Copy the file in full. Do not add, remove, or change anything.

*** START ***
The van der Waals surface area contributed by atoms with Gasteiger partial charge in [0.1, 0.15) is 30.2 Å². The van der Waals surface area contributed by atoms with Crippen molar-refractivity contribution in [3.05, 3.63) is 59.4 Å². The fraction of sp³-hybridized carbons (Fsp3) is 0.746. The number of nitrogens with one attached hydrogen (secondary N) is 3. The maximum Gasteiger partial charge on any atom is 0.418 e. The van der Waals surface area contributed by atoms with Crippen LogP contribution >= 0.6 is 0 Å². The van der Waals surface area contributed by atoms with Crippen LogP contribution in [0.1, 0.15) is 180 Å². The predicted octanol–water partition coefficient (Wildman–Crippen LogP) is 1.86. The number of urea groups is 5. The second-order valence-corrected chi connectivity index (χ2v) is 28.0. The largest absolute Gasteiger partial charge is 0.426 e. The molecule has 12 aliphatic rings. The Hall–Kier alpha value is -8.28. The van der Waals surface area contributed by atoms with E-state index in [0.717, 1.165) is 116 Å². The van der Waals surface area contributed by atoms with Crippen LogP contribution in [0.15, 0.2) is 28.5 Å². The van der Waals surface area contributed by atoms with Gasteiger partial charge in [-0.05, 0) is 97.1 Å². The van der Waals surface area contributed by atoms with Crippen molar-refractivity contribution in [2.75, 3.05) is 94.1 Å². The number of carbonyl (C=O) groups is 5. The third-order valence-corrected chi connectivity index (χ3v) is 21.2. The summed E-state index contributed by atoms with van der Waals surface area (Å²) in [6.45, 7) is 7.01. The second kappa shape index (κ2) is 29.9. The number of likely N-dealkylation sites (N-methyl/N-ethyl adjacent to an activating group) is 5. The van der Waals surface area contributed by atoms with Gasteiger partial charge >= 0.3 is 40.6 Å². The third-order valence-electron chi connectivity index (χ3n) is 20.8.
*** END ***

The van der Waals surface area contributed by atoms with Gasteiger partial charge in [0.1, 0.15) is 30.2 Å². The van der Waals surface area contributed by atoms with Crippen molar-refractivity contribution in [3.05, 3.63) is 59.4 Å². The fraction of sp³-hybridized carbons (Fsp3) is 0.746. The number of nitrogens with one attached hydrogen (secondary N) is 3. The maximum Gasteiger partial charge on any atom is 0.418 e. The van der Waals surface area contributed by atoms with Crippen LogP contribution >= 0.6 is 0 Å². The van der Waals surface area contributed by atoms with Crippen LogP contribution in [0.1, 0.15) is 180 Å². The predicted octanol–water partition coefficient (Wildman–Crippen LogP) is 1.86. The number of urea groups is 5. The second-order valence-corrected chi connectivity index (χ2v) is 28.0. The largest absolute Gasteiger partial charge is 0.426 e. The molecule has 12 aliphatic rings. The Hall–Kier alpha value is -8.28. The van der Waals surface area contributed by atoms with E-state index in [0.717, 1.165) is 116 Å². The van der Waals surface area contributed by atoms with Crippen LogP contribution in [0.15, 0.2) is 28.5 Å². The van der Waals surface area contributed by atoms with Gasteiger partial charge in [-0.05, 0) is 97.1 Å². The van der Waals surface area contributed by atoms with Crippen molar-refractivity contribution in [2.75, 3.05) is 94.1 Å². The number of carbonyl (C=O) groups is 5. The third-order valence-corrected chi connectivity index (χ3v) is 21.2. The summed E-state index contributed by atoms with van der Waals surface area (Å²) in [6.45, 7) is 7.01. The second kappa shape index (κ2) is 29.9. The number of likely N-dealkylation sites (N-methyl/N-ethyl adjacent to an activating group) is 5. The van der Waals surface area contributed by atoms with Gasteiger partial charge >= 0.3 is 40.6 Å². The third-order valence-electron chi connectivity index (χ3n) is 20.8.